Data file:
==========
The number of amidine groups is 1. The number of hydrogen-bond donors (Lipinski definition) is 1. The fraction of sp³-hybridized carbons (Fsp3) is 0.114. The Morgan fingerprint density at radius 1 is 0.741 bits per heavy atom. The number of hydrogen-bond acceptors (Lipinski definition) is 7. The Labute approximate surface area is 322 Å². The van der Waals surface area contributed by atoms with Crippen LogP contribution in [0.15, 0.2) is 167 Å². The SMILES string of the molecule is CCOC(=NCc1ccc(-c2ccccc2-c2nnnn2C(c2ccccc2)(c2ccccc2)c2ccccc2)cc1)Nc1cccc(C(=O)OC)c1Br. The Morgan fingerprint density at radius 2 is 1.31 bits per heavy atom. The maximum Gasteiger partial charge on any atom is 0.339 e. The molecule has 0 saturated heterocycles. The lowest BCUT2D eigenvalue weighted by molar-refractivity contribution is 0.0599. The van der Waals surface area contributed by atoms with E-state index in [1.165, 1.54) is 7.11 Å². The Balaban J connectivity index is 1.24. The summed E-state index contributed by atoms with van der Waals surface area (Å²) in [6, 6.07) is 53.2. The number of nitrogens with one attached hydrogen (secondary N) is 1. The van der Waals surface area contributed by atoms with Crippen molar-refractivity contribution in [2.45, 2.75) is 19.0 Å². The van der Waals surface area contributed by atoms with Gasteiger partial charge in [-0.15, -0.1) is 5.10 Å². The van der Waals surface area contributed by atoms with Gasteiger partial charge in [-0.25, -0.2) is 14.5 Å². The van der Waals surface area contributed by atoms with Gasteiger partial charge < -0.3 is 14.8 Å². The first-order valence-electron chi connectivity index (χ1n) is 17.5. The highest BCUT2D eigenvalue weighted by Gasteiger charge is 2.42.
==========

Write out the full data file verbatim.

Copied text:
The number of amidine groups is 1. The number of hydrogen-bond donors (Lipinski definition) is 1. The fraction of sp³-hybridized carbons (Fsp3) is 0.114. The Morgan fingerprint density at radius 1 is 0.741 bits per heavy atom. The number of hydrogen-bond acceptors (Lipinski definition) is 7. The Labute approximate surface area is 322 Å². The van der Waals surface area contributed by atoms with Crippen LogP contribution in [0.15, 0.2) is 167 Å². The SMILES string of the molecule is CCOC(=NCc1ccc(-c2ccccc2-c2nnnn2C(c2ccccc2)(c2ccccc2)c2ccccc2)cc1)Nc1cccc(C(=O)OC)c1Br. The Morgan fingerprint density at radius 2 is 1.31 bits per heavy atom. The maximum Gasteiger partial charge on any atom is 0.339 e. The molecule has 0 saturated heterocycles. The lowest BCUT2D eigenvalue weighted by molar-refractivity contribution is 0.0599. The van der Waals surface area contributed by atoms with E-state index in [1.165, 1.54) is 7.11 Å². The Balaban J connectivity index is 1.24. The summed E-state index contributed by atoms with van der Waals surface area (Å²) in [6, 6.07) is 53.2. The number of nitrogens with one attached hydrogen (secondary N) is 1. The van der Waals surface area contributed by atoms with Crippen molar-refractivity contribution in [2.45, 2.75) is 19.0 Å². The van der Waals surface area contributed by atoms with Gasteiger partial charge in [-0.15, -0.1) is 5.10 Å². The van der Waals surface area contributed by atoms with Gasteiger partial charge in [-0.25, -0.2) is 14.5 Å². The van der Waals surface area contributed by atoms with Gasteiger partial charge < -0.3 is 14.8 Å². The first-order valence-electron chi connectivity index (χ1n) is 17.5. The highest BCUT2D eigenvalue weighted by Gasteiger charge is 2.42.